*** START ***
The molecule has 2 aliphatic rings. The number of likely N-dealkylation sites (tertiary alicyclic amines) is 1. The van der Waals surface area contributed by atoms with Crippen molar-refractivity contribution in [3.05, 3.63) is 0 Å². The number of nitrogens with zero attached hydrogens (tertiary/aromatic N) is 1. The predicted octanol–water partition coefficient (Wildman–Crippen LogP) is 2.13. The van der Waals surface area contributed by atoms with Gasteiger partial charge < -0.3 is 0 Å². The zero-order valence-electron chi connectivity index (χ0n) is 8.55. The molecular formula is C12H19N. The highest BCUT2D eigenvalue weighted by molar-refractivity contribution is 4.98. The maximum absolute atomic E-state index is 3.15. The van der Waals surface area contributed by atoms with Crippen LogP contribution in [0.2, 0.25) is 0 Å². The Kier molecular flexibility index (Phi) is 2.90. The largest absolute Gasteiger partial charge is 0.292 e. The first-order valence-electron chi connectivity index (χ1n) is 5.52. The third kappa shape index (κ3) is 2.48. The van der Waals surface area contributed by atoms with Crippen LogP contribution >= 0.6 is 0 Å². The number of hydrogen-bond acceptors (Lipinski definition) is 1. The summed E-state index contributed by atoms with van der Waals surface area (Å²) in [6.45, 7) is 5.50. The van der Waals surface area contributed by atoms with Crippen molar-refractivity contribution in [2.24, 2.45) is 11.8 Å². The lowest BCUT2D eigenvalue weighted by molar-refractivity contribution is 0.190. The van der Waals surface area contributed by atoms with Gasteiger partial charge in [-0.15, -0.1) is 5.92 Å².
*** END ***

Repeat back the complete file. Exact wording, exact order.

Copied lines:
The molecule has 2 aliphatic rings. The number of likely N-dealkylation sites (tertiary alicyclic amines) is 1. The van der Waals surface area contributed by atoms with Crippen molar-refractivity contribution in [3.05, 3.63) is 0 Å². The number of nitrogens with zero attached hydrogens (tertiary/aromatic N) is 1. The predicted octanol–water partition coefficient (Wildman–Crippen LogP) is 2.13. The van der Waals surface area contributed by atoms with Gasteiger partial charge < -0.3 is 0 Å². The zero-order valence-electron chi connectivity index (χ0n) is 8.55. The molecular formula is C12H19N. The highest BCUT2D eigenvalue weighted by molar-refractivity contribution is 4.98. The maximum absolute atomic E-state index is 3.15. The van der Waals surface area contributed by atoms with Crippen LogP contribution in [0.2, 0.25) is 0 Å². The Kier molecular flexibility index (Phi) is 2.90. The largest absolute Gasteiger partial charge is 0.292 e. The first-order valence-electron chi connectivity index (χ1n) is 5.52. The third kappa shape index (κ3) is 2.48. The van der Waals surface area contributed by atoms with Crippen LogP contribution >= 0.6 is 0 Å². The number of hydrogen-bond acceptors (Lipinski definition) is 1. The summed E-state index contributed by atoms with van der Waals surface area (Å²) in [6.45, 7) is 5.50. The van der Waals surface area contributed by atoms with Crippen molar-refractivity contribution in [2.24, 2.45) is 11.8 Å². The lowest BCUT2D eigenvalue weighted by molar-refractivity contribution is 0.190. The van der Waals surface area contributed by atoms with Gasteiger partial charge in [-0.15, -0.1) is 5.92 Å².